In Bonhoeffer as Martyr, Craig J. Slane defends the thesis that Bonhoeffer was a Christian martyr and uses his view of martyrdom as a tool to interpret Bonhoeffer’s life and theology. Dietrich Bonhoeffer is a figure that raises strong emotion in many that study him. He is revered for his courage as an advocate for Jews in Nazi Germany. He is considered suspect because of his involvement in the Abwehr and their attempts to assassinate Adolf Hitler. Few are able to take a neutral approach to Bonhoeffer as a man or as a theologian.
Slane is no different. He is unashamed of the admiration he feels for Bonhoeffer, but it is a calculated admiration. Slane divides his study into three parts. In the first he examines what it means to be a Christian martyr and applies this to Bonhoeffer’s life, defending the thesis that Bonhoeffer should be considered a martyr. Second, Slane attempts to construct the tools he needs to interpret Bonhoeffer’s life and theology with martyrdom as the keystone. Finally, he applies this key to Bonhoeffer, concentrating on the Finkenwalde experiment.
An associate professor of
systematic theology at
In the next section of the book, Slane delves headlong into a study of Heidegger’s concept of Sein zum Tode or Being-unto-Death. He argues that human existence must be seen in light of death. Further, he argues, one who is aware of and does not fear their mortality has a greater awareness of reality than one who is unaware of this.
In the final section of the book, Slane applies his hermeneutic to Bonhoeffer specifically. His study of Bonhoeffer’s Christology is worth the price of the book. Here he argues that for Bonhoeffer, it was natural for Christ’s self-giving love to manifest itself in the life of the Christian.
Slane’s study is in many points very well argued. It shows a significant affinity with Bonhoeffer as theologian. However, there are weaknesses. Slane’s theological tradition is with us throughout the book. This isn’t necessarily a negative. It would be hardly fair to expect him to leave it behind. However, it does intrude on Slane’s reading of Bonhoeffer himself. We like to see ourselves in those whom we admire. Slane sometimes reads himself into Bonhoeffer in unwarranted ways.
An example will be helpful. Beginning on page 180, Slane cites Bonhoeffer. “Baptism thus implies a break. Christ invades the realm of Satan, and lays hold of those who belong to him, thereby creating his church-community. . . The break with the world is absolute. It requires and causes our death. In baptism we die together with our old world.” Bonhoeffer is describing the classic Lutheran theology of baptism. In baptism, God drowns the sinner and raises from the holy waters a new man, born as His child through new faith. Baptism is God’s action. This is not Slane’s theological approach. In describing Bonhoeffer’s view, Slane writes, “Whether leading to martyrdom or not, baptism is a visible act of obedience by which one’s faith is moved into the public square.” That’s just not what Bonhoeffer said, at least not in the passage Slane cites.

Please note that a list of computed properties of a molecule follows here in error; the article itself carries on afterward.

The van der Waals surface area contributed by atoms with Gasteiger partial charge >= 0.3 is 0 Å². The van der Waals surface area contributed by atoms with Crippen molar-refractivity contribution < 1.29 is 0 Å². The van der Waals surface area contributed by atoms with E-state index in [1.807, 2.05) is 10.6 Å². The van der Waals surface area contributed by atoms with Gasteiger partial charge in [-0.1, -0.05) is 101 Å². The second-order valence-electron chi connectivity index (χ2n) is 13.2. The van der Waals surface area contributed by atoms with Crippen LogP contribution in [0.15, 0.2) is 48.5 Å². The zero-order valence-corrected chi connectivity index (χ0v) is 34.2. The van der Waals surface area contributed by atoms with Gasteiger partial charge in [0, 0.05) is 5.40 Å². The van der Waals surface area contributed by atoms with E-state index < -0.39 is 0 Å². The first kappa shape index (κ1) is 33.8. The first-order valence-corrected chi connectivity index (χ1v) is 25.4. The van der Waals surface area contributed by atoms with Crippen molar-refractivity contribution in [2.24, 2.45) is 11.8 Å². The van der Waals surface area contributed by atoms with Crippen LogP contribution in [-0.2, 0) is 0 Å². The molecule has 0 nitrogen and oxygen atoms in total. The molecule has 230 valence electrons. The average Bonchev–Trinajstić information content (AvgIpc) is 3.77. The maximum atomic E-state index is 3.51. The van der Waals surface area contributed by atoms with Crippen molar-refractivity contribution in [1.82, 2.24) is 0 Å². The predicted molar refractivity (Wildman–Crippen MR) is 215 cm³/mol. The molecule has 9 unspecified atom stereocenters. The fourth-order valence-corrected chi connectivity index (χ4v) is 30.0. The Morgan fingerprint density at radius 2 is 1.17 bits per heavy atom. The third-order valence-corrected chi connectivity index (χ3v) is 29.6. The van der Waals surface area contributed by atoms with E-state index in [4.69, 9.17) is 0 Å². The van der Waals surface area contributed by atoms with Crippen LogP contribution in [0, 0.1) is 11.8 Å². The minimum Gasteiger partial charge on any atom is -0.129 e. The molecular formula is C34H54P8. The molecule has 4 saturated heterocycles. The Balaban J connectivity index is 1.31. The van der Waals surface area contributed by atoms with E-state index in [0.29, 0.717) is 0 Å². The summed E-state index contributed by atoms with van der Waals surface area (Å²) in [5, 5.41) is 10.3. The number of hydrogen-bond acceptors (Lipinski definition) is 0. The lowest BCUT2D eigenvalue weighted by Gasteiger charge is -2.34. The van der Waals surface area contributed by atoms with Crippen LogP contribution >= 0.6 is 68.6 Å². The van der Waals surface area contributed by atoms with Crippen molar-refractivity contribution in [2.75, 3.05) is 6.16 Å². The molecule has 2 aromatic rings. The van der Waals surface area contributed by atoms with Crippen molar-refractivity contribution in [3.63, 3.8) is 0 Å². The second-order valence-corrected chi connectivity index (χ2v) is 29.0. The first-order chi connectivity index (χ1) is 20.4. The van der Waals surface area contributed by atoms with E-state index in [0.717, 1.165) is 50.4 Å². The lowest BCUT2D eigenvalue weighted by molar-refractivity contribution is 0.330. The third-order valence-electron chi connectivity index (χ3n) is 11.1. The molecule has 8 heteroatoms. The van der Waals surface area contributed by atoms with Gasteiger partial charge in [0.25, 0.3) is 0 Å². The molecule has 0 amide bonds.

In an earlier chapter, Slane
describes Bonhoeffer’s view that the Jews should be evangelized as “theological
anti-Semitism.” He also argues that the
Ultimately the book is useful. It draws some elements of Bonhoeffer’s thought to the foreground in a way that allows the reader to have a greater appreciation for who Bonhoeffer was. It is not a book to be read uncritically, but it is a book to be read by any who have scholarly interest in Bonhoeffer or the question of his martyrdom. In Bonhoeffer as Martyr, Slane has added some helpful chapters to the conversation. -- Charles Lehmann, Christian Book Previews.com
Few twentieth-century Christian figures have sparked the level of discussion and disagreement that Dietrich Bonhoeffer has. And now, into the new millennium, his inspiring, sometimes bewildering life and writings continue to invite fresh reflections on Christian ethics and existence.
Craig J. Slane joins the conversation with Bonhoeffer as Martyr. This carefully researched yet attractively personal book argues for Bonhoeffer's historical status as "martyr." Advocating a more nuanced definition of martyrdom in modernity, Slane brings into view its relationship to Christian social responsibility.
Investigating Bonhoeffer's choices via the hermeneutic of martyrdom, he focuses more than any previous scholar on "the death-ward curvature" of Bonhoeffer's life. Indeed, he compounds Bonhoeffer's universal relevance and appeal by arguing that the "inherent interpretive powers of martyrdom" are central to Christian existence itself.
Bonhoeffer as Martyr is essential reading for Bonhoeffer scholars and enthusiasts, those interested in Christian ethics, and anyone intrigued by the broad theological implications of martyrdom for the Christian life.